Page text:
BEETHOVEN: Two Sonatas – Grumiaux, v./Arrau, p. – Pentatone

Beethoven as he was meant to be played.

BEETHOVEN: Violin Sonatas No. 1 in D, Opus 12:1; No. 5 in F, Opus 24, “Spring” – Arthur Grumiaux, violin/ Claudio Arrau, p. – Pentatone multichannel (4.0) SACD PTC 5186 235, 45:22 (8/26/16) [Distr. by Naxos] *****:

They don’t get much better than this—Beethoven violin sonatas, that is. Grumiaux is one of those special cases whose CDs I return to often. That meltingly creamy tone, whether in chamber music, Beethoven sonatas, or Bach Sonatas and Partitas, bends the will of the composer’s tonal suggestions, whatever they may have been, to the mind and technique of a very special performer. Indeed, Grumiaux’s sensitive touch graces any work of art that he saw fit to engage, and for those whom beauty of sound is something special, if not mandatory, this release will send you to the stars.

Alongside an equally dedicated and perspicacious partner like Claudio Arrau, it only gets better. Sometimes recordings that pair such talented and decidedly insightful performers like those here result in surly and surely misguided outcomes (one only needs to listen to the recording of the Beethoven Triple Concerto on EMI with Karajan, Rostropovich, and Richter to understand this), but here what we get is musicianship of the highest order.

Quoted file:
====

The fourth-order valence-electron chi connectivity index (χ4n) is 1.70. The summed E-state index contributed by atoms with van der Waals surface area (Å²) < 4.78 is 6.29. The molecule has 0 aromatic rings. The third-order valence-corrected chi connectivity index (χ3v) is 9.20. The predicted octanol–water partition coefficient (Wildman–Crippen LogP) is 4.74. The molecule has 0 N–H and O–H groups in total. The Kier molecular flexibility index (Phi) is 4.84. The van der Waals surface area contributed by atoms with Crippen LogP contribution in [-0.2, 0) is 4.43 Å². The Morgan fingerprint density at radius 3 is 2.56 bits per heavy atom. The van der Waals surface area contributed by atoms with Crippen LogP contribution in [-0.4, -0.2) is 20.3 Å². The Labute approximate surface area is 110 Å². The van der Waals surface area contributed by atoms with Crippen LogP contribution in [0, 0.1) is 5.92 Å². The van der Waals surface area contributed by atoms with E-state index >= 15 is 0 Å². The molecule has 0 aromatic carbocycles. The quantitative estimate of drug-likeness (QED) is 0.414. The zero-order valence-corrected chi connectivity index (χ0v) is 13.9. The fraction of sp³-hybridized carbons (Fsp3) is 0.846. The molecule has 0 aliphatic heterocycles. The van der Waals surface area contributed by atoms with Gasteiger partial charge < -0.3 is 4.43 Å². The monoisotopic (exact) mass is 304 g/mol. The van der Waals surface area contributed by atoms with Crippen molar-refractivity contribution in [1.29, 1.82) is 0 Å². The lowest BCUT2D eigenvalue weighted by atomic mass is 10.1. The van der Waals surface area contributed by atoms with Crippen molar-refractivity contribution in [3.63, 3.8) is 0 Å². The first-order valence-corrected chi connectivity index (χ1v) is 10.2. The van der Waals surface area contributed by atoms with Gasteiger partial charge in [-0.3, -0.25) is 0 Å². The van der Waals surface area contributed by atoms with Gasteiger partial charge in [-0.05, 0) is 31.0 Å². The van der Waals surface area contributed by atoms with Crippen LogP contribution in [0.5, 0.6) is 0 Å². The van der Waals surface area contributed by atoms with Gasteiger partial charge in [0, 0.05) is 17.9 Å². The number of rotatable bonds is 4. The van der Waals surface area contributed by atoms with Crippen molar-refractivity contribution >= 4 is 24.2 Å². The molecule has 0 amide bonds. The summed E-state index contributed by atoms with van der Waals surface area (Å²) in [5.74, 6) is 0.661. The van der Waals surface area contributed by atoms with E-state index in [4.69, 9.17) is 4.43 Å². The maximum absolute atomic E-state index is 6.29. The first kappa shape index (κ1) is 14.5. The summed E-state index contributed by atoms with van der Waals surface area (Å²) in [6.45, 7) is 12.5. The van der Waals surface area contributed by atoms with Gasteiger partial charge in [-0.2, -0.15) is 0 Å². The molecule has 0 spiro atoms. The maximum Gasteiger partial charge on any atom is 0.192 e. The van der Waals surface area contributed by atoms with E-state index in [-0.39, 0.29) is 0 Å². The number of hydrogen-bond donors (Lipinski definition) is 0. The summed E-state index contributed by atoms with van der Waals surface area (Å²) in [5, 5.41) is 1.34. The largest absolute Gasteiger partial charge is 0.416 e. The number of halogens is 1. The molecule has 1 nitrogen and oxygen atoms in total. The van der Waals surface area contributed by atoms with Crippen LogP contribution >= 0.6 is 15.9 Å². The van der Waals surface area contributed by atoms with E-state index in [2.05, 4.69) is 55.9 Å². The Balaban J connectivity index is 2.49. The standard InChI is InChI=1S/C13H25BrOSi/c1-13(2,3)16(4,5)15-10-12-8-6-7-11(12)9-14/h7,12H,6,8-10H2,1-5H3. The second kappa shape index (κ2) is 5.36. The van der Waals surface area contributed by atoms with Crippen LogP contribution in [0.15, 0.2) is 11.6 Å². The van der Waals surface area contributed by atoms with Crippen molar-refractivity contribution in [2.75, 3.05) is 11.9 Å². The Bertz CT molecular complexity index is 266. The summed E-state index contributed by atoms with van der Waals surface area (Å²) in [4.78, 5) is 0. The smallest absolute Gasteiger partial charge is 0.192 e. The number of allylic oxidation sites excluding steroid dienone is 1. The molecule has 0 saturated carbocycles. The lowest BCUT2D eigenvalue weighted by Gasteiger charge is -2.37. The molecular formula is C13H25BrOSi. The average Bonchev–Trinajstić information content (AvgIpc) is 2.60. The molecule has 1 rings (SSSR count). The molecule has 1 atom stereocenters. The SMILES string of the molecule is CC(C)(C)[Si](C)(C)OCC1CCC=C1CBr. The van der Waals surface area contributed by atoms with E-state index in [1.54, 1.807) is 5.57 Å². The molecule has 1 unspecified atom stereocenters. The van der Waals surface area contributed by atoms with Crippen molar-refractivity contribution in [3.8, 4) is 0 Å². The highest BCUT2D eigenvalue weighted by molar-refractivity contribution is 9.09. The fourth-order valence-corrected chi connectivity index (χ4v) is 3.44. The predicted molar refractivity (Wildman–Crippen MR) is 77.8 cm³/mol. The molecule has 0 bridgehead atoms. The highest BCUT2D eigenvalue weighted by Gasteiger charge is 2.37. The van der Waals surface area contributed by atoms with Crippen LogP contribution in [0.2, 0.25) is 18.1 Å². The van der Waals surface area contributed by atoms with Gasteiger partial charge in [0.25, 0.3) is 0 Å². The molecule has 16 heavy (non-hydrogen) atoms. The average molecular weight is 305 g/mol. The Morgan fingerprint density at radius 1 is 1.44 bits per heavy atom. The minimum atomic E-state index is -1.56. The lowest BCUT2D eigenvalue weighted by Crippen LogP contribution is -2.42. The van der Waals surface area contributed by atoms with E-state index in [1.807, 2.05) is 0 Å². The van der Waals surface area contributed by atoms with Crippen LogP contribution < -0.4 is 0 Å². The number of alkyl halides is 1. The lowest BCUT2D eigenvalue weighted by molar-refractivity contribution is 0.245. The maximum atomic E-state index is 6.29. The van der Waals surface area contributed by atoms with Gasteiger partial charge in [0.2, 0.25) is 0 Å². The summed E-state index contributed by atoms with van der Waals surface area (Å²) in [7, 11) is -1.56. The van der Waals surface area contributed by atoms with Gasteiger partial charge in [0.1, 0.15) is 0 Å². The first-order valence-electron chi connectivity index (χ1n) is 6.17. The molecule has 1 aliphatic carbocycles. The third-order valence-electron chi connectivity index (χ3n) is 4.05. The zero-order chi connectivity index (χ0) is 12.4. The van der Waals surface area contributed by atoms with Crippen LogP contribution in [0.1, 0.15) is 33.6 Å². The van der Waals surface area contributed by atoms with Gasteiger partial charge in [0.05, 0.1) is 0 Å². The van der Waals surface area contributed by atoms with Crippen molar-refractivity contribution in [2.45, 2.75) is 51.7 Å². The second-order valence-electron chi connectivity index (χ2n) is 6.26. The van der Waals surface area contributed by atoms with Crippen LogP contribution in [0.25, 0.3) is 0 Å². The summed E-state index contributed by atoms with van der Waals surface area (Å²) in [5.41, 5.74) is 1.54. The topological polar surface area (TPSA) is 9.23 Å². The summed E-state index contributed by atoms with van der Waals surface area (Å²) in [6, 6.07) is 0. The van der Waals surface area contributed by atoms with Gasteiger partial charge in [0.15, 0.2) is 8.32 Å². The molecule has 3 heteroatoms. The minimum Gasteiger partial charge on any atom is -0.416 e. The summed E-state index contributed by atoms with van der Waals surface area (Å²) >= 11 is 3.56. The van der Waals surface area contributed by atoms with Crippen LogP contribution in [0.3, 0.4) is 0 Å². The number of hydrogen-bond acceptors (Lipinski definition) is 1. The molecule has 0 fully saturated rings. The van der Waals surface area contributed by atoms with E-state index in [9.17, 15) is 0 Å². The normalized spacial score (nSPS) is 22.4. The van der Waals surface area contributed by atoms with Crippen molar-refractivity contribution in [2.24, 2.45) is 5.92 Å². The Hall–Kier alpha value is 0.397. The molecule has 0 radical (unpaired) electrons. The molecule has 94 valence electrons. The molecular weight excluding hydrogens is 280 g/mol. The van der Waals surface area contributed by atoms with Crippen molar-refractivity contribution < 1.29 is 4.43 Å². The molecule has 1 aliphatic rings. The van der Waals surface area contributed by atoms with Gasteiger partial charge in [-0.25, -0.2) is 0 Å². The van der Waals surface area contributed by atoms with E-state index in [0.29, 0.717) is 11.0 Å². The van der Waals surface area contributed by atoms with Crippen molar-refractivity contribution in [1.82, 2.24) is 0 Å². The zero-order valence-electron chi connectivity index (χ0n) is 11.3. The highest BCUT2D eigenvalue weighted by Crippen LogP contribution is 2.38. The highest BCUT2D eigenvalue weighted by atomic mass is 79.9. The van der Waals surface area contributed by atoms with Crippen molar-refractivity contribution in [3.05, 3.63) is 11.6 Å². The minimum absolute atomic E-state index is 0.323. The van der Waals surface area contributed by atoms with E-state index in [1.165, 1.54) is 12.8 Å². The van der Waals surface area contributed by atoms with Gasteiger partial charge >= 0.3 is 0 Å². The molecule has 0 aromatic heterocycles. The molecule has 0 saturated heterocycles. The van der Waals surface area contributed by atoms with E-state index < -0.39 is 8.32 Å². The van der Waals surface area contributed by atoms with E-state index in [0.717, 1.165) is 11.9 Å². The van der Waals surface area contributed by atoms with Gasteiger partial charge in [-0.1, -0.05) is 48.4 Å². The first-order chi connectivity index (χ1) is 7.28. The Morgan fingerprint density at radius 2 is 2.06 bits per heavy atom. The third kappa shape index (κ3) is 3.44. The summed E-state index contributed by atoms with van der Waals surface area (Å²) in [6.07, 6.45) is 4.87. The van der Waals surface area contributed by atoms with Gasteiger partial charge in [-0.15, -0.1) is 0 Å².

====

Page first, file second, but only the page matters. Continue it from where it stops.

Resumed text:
The ten sonatas of Beethoven for piano and violin are not “late” works; they range from his late early to middle periods, but his innovations do continue what Mozart started in his later sonatas in terms of equality of instruments. From the very first sonata we are aware that the violin is announcing its presence as a leader of the activities, and this will continue on through the Opus 12 set. By the time we get to the eponymous “Spring” sonata (a title not given by the composer, though one is hard pressed to deny its intense relevance to the tone of the work), the integration is established and complete, a fully dichotomous and equal partnership.

Arrau and Grumiaux provide masterly interpretive finesse and brilliant emotion in a wonderful recording adorned by superb sound. Don’t miss it!

—Steven Ritter

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